In verse 2, God says He will raise up a deliverer from the east, and Persia is east of Babylon.  He also makes reference in verse 5 to “the ends of the earth,” perhaps a reference to one of the titles Cyrus used.  Then, He said this:

Isaiah 41:4

4 Who hath wrought and done it, calling the generations from the beginning? I the LORD, the first, and with the last; I am he.

Later, in verse 25, God says He will bring one from the north and from the east.  I discussed in an earlier article two possible ways in which this was fulfilled.  This prophecy was both immediately preceded and followed by statements that, unlike God, idols could not pre-declare history.

Isaiah 41:22-26

22 Let them bring them forth, and shew us what shall happen: let them shew the former things, what they be, that we may consider them, and know the latter end of them; or declare us things for to come.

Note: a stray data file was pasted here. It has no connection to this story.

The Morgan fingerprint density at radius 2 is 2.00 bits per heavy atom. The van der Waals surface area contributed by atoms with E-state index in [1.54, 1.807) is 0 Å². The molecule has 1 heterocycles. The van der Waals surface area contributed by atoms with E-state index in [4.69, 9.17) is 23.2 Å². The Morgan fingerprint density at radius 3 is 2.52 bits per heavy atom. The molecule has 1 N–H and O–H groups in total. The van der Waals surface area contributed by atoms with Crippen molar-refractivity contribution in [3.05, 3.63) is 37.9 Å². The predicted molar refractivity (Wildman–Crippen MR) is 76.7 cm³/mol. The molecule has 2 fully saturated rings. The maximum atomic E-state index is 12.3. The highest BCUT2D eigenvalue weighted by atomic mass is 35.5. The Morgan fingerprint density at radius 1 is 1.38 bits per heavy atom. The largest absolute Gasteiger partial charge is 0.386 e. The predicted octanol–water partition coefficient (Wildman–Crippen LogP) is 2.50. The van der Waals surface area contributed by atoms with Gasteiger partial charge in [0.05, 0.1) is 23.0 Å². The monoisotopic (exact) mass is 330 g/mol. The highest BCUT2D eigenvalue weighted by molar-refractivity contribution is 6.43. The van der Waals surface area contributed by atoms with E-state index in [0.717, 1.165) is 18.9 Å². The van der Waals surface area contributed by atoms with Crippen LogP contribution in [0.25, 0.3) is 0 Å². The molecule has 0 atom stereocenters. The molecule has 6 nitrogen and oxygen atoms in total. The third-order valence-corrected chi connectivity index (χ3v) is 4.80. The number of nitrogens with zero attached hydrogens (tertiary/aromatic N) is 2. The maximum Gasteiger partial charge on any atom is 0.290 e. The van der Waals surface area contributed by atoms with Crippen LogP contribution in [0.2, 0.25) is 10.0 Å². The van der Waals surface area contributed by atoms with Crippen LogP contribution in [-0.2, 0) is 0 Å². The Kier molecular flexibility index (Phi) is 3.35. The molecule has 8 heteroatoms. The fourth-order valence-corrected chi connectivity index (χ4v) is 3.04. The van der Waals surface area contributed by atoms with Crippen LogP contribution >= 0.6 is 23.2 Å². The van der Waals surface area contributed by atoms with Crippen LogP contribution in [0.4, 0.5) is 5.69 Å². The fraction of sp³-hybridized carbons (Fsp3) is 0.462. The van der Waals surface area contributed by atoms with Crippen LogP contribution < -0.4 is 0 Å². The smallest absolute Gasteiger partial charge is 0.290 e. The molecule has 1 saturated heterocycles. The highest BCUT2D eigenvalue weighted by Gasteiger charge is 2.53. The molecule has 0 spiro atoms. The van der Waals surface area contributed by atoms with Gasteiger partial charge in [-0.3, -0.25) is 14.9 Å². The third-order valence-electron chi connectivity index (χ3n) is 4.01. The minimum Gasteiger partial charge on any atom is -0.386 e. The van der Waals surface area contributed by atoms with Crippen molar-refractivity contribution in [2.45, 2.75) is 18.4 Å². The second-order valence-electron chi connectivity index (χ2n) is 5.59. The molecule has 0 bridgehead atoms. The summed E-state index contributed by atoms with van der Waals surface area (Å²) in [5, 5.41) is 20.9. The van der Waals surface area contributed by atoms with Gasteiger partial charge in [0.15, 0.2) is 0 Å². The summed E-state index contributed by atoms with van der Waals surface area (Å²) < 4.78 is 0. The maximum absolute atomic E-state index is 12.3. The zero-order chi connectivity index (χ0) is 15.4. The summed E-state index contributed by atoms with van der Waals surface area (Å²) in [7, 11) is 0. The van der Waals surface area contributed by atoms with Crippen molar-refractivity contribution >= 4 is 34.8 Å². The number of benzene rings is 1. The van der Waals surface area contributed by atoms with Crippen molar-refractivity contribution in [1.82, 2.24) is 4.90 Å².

23 Shew the things that are to come hereafter, that we may know that ye are gods: yea, do good, or do evil, that we may be dismayed, and behold it together.
24 Behold, ye are of nothing, and your work of nought: an abomination is he that chooseth you.
25 I have raised up one from the north, and he shall come: from the rising of the sun shall he call upon my name: and he shall come upon princes as upon morter, and as the potter treadeth clay.
26 Who hath declared from the beginning, that we may know? and beforetime, that we may say, He is righteous? yea, there is none that sheweth, yea, there is none that declareth, yea, there is none that heareth your words.

Isaiah 46

In Isaiah 46:11, God speaks of “calling a ravenous bird from the east,” probably a reference to the battle flag of Cyrus.  In the immediately preceding verses, God speaks of the folly of idolatry and then says:

Isaiah 46:9-10

9 Remember the former things of old: for I am God, and there is none else; I am God, and there is none like me,